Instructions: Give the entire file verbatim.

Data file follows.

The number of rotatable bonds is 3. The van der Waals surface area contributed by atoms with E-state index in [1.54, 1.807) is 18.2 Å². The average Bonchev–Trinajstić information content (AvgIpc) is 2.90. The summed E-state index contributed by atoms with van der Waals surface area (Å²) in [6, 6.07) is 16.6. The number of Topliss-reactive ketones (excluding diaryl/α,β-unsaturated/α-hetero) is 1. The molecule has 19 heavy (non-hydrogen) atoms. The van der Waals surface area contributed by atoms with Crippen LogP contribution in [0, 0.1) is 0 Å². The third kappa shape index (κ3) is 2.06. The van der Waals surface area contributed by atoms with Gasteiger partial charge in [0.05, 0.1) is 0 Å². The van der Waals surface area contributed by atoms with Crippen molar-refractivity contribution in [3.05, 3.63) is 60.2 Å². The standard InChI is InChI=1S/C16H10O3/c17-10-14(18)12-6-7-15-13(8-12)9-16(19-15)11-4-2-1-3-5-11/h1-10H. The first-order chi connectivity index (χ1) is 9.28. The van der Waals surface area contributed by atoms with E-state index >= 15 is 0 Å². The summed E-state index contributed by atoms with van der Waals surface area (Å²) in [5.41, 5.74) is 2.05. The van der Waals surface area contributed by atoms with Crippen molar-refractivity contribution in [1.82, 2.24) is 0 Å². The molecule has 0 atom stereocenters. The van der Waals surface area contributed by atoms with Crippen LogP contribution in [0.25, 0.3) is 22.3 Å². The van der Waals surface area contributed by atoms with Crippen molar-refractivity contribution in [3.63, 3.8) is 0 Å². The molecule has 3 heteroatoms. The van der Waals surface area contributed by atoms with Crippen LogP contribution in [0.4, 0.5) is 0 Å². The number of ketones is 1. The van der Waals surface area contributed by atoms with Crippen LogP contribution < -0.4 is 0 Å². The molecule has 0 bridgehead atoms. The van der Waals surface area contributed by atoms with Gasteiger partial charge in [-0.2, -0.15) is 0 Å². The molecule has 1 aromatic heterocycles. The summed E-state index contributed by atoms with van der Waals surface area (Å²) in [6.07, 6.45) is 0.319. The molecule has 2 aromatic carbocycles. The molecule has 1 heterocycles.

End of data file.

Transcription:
The number of rotatable bonds is 3. The van der Waals surface area contributed by atoms with E-state index in [1.54, 1.807) is 18.2 Å². The average Bonchev–Trinajstić information content (AvgIpc) is 2.90. The summed E-state index contributed by atoms with van der Waals surface area (Å²) in [6, 6.07) is 16.6. The number of Topliss-reactive ketones (excluding diaryl/α,β-unsaturated/α-hetero) is 1. The molecule has 19 heavy (non-hydrogen) atoms. The van der Waals surface area contributed by atoms with Crippen LogP contribution in [0, 0.1) is 0 Å². The third kappa shape index (κ3) is 2.06. The van der Waals surface area contributed by atoms with Gasteiger partial charge in [0.05, 0.1) is 0 Å². The van der Waals surface area contributed by atoms with Crippen molar-refractivity contribution in [3.05, 3.63) is 60.2 Å². The standard InChI is InChI=1S/C16H10O3/c17-10-14(18)12-6-7-15-13(8-12)9-16(19-15)11-4-2-1-3-5-11/h1-10H. The first-order chi connectivity index (χ1) is 9.28. The van der Waals surface area contributed by atoms with E-state index >= 15 is 0 Å². The summed E-state index contributed by atoms with van der Waals surface area (Å²) in [5.41, 5.74) is 2.05. The van der Waals surface area contributed by atoms with Crippen molar-refractivity contribution in [1.82, 2.24) is 0 Å². The molecule has 0 atom stereocenters. The van der Waals surface area contributed by atoms with Crippen LogP contribution in [0.25, 0.3) is 22.3 Å². The van der Waals surface area contributed by atoms with Crippen molar-refractivity contribution in [3.63, 3.8) is 0 Å². The molecule has 3 heteroatoms. The van der Waals surface area contributed by atoms with Crippen LogP contribution in [0.4, 0.5) is 0 Å². The number of ketones is 1. The van der Waals surface area contributed by atoms with Crippen LogP contribution < -0.4 is 0 Å². The molecule has 0 bridgehead atoms. The van der Waals surface area contributed by atoms with Gasteiger partial charge in [-0.2, -0.15) is 0 Å². The molecule has 1 aromatic heterocycles. The summed E-state index contributed by atoms with van der Waals surface area (Å²) in [6.07, 6.45) is 0.319. The molecule has 2 aromatic carbocycles. The molecule has 1 heterocycles.